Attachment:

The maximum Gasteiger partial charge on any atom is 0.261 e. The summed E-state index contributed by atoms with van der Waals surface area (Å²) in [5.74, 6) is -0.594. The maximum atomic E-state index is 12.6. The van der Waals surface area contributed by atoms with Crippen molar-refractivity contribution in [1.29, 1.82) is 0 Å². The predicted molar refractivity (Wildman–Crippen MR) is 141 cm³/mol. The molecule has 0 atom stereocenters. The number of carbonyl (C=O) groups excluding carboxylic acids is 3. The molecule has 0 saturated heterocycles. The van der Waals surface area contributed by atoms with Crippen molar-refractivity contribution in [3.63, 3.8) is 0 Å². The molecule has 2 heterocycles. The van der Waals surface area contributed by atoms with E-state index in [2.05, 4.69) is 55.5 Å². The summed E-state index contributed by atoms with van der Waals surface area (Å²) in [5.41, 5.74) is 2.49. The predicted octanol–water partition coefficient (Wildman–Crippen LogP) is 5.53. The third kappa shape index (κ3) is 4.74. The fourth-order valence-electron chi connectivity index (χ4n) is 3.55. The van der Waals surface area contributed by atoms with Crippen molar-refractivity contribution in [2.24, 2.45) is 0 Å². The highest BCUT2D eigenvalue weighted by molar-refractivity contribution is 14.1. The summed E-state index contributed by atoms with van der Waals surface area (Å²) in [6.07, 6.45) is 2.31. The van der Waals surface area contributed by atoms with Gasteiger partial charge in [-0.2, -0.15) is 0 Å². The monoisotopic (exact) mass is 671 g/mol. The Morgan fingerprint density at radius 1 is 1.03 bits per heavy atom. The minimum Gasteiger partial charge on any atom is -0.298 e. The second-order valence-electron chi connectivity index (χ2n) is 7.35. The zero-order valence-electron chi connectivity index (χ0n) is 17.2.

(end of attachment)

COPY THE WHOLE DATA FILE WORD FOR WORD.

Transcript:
The maximum Gasteiger partial charge on any atom is 0.261 e. The summed E-state index contributed by atoms with van der Waals surface area (Å²) in [5.74, 6) is -0.594. The maximum atomic E-state index is 12.6. The van der Waals surface area contributed by atoms with Crippen molar-refractivity contribution in [1.29, 1.82) is 0 Å². The predicted molar refractivity (Wildman–Crippen MR) is 141 cm³/mol. The molecule has 0 atom stereocenters. The number of carbonyl (C=O) groups excluding carboxylic acids is 3. The molecule has 0 saturated heterocycles. The van der Waals surface area contributed by atoms with Crippen molar-refractivity contribution in [3.63, 3.8) is 0 Å². The molecule has 2 heterocycles. The van der Waals surface area contributed by atoms with E-state index in [2.05, 4.69) is 55.5 Å². The summed E-state index contributed by atoms with van der Waals surface area (Å²) in [5.41, 5.74) is 2.49. The predicted octanol–water partition coefficient (Wildman–Crippen LogP) is 5.53. The third kappa shape index (κ3) is 4.74. The fourth-order valence-electron chi connectivity index (χ4n) is 3.55. The van der Waals surface area contributed by atoms with Crippen molar-refractivity contribution in [2.24, 2.45) is 0 Å². The highest BCUT2D eigenvalue weighted by molar-refractivity contribution is 14.1. The summed E-state index contributed by atoms with van der Waals surface area (Å²) in [6.07, 6.45) is 2.31. The van der Waals surface area contributed by atoms with Gasteiger partial charge in [-0.2, -0.15) is 0 Å². The monoisotopic (exact) mass is 671 g/mol. The Morgan fingerprint density at radius 1 is 1.03 bits per heavy atom. The minimum Gasteiger partial charge on any atom is -0.298 e. The second-order valence-electron chi connectivity index (χ2n) is 7.35. The zero-order valence-electron chi connectivity index (χ0n) is 17.2.